Since I’ve seen the original film that this pulls from, I decided it was time to get around to watching the 2014 The Town That Dreaded Sundown. Now I understand why people say it’s not really a remake, not really a sequel, but more a hybrid update. As a fan of the original film, I find this movie incredibly well done. It exists almost in its own time, drifting through strange dream sequences and directly interacting with the original film or mirroring it in sometimes clever and sometimes sloppy ways. It does fall apart at the end in my opinion, but it does so in a different way from the original, so I’m glad they at least paid attention and didn’t bring in the worst bits of the original film.
Basically, in 2013 the Phantom Killer suddenly returns to Texarkana and begins a new murder spree. Instead of butchering the first female victim though, he gives her a warning to remember Mary. From there, Jami Lerner begins her own investigation while the local sheriff’s department and Texas Rangers (led by Anthony Anderson in a great performance) conduct theirs. The new Phantom Killer generally mimics the kills of the first, as portrayed in the film but also based on historical record. However, there are twists, such as the new Phantom Killer focusing not just on teenagers but older people, veterans, and even a pair of sexually curious guys who were awkwardly trying to explore themselves. Yep, not even self exploration is safe in Texarkana.
Something that I loved about the original film was out it focused on feet walking to emphasize that anyone could be the Phantom Killer. In the new The Town That Dreaded Sundown, this focus is shifted to blue eyes, which are clearly seen on many residents and often provide red herrings as to who the potential killer could be. Is someone slightly menacing? Expect them to have blue eyes. Is there a creepy looking guy in the background? He’s got blue eyes too. Up until the third act, suspects are shown but also eliminated, sometimes by the police, sometimes by the killer. It makes a clever guessing game.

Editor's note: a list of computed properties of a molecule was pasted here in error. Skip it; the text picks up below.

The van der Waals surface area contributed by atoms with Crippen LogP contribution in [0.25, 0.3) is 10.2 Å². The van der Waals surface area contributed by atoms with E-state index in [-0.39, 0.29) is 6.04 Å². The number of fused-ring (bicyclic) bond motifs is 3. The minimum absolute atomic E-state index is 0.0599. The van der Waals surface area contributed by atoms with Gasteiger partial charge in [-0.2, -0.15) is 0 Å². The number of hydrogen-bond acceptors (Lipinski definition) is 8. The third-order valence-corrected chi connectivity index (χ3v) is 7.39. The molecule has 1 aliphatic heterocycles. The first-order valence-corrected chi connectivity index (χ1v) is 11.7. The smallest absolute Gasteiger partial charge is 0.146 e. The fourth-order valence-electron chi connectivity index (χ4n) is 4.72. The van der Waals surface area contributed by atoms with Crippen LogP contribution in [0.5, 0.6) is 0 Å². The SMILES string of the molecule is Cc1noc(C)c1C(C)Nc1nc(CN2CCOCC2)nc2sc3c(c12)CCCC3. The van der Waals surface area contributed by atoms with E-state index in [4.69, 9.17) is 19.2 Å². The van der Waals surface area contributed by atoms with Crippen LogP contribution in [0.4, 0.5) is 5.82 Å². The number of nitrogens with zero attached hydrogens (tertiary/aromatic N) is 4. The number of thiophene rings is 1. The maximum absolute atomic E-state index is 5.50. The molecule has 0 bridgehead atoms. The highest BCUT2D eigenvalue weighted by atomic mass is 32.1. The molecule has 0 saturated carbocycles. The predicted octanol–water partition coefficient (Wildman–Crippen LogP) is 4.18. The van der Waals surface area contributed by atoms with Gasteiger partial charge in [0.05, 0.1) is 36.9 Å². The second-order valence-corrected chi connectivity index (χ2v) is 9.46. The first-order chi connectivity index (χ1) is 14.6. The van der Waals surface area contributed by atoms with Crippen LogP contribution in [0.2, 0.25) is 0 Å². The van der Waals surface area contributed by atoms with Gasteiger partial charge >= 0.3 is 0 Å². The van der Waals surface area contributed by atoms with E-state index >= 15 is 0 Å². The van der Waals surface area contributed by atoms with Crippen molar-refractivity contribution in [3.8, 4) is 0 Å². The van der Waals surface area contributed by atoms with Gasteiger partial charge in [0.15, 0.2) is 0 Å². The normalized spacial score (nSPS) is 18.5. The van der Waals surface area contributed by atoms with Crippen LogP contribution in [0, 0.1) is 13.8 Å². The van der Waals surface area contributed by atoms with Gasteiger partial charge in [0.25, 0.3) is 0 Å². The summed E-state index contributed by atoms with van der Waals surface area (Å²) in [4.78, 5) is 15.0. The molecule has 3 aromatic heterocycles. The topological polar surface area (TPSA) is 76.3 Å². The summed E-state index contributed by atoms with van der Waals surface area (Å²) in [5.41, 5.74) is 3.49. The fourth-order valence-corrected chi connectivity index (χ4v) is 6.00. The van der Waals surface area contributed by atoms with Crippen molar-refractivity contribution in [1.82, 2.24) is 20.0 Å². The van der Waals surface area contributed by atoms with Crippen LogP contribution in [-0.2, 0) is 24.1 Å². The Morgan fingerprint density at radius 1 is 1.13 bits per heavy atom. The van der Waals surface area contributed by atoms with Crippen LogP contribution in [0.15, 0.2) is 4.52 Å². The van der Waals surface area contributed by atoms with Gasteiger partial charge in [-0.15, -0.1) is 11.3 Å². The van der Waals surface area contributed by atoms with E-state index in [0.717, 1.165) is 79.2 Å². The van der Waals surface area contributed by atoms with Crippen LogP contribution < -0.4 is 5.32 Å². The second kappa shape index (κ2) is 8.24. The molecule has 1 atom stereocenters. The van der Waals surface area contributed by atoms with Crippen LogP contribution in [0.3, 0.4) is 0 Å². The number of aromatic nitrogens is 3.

All of this falls apart in the third act, by which point it is probably obvious who the killer will be (I guessed right in the first act, but it was fun seeing the red herrings play with my opinion). While there is a twist, it’s not a good one, and the end result feels cheap and not earned. It’s a shame, because the rest of the film was really strong up until that point. Yet I must also give the film credit for not trying to inject the poorly-devised humor of the original movie. That was perhaps the most ill-advised part of the original, so at least they avoided that train wreck with this one.
With all these changes, it’s hard to really say what the 2014 The Town That Dreaded Sundown is. It is not a remake. It is not really a sequel either, since it shows the original film as a movie within this movie that just inspires. No, this film is its own creation. Meta-sequel is the term used on Wikipedia; make of that what you will.
Now if only someone would continue with Charles B. Pierce’s Boggy Creek II: And the Legend Continues. Oh wait, that happened already…